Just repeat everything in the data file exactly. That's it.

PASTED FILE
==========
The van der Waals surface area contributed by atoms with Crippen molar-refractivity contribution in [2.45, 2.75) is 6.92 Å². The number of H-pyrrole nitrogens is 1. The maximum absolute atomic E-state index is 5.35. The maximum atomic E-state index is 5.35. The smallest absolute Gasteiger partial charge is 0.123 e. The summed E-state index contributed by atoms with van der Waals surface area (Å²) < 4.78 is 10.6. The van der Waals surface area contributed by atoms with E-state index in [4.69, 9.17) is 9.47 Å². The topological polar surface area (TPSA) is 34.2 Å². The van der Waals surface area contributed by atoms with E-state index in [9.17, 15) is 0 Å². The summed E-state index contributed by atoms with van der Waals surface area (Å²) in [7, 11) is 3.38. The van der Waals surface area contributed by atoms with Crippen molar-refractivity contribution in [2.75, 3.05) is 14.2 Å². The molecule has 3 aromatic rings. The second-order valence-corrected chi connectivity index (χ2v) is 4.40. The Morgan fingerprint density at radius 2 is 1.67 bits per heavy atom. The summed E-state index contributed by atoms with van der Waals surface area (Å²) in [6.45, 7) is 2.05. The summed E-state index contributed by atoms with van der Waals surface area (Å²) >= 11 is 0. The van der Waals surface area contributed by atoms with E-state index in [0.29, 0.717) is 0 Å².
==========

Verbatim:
The van der Waals surface area contributed by atoms with Crippen molar-refractivity contribution in [2.45, 2.75) is 6.92 Å². The number of H-pyrrole nitrogens is 1. The maximum absolute atomic E-state index is 5.35. The maximum atomic E-state index is 5.35. The smallest absolute Gasteiger partial charge is 0.123 e. The summed E-state index contributed by atoms with van der Waals surface area (Å²) < 4.78 is 10.6. The van der Waals surface area contributed by atoms with E-state index in [4.69, 9.17) is 9.47 Å². The topological polar surface area (TPSA) is 34.2 Å². The van der Waals surface area contributed by atoms with E-state index in [9.17, 15) is 0 Å². The summed E-state index contributed by atoms with van der Waals surface area (Å²) in [7, 11) is 3.38. The van der Waals surface area contributed by atoms with Crippen molar-refractivity contribution in [2.75, 3.05) is 14.2 Å². The molecule has 3 aromatic rings. The second-order valence-corrected chi connectivity index (χ2v) is 4.40. The Morgan fingerprint density at radius 2 is 1.67 bits per heavy atom. The summed E-state index contributed by atoms with van der Waals surface area (Å²) in [6.45, 7) is 2.05. The summed E-state index contributed by atoms with van der Waals surface area (Å²) >= 11 is 0. The van der Waals surface area contributed by atoms with E-state index in [0.29, 0.717) is 0 Å².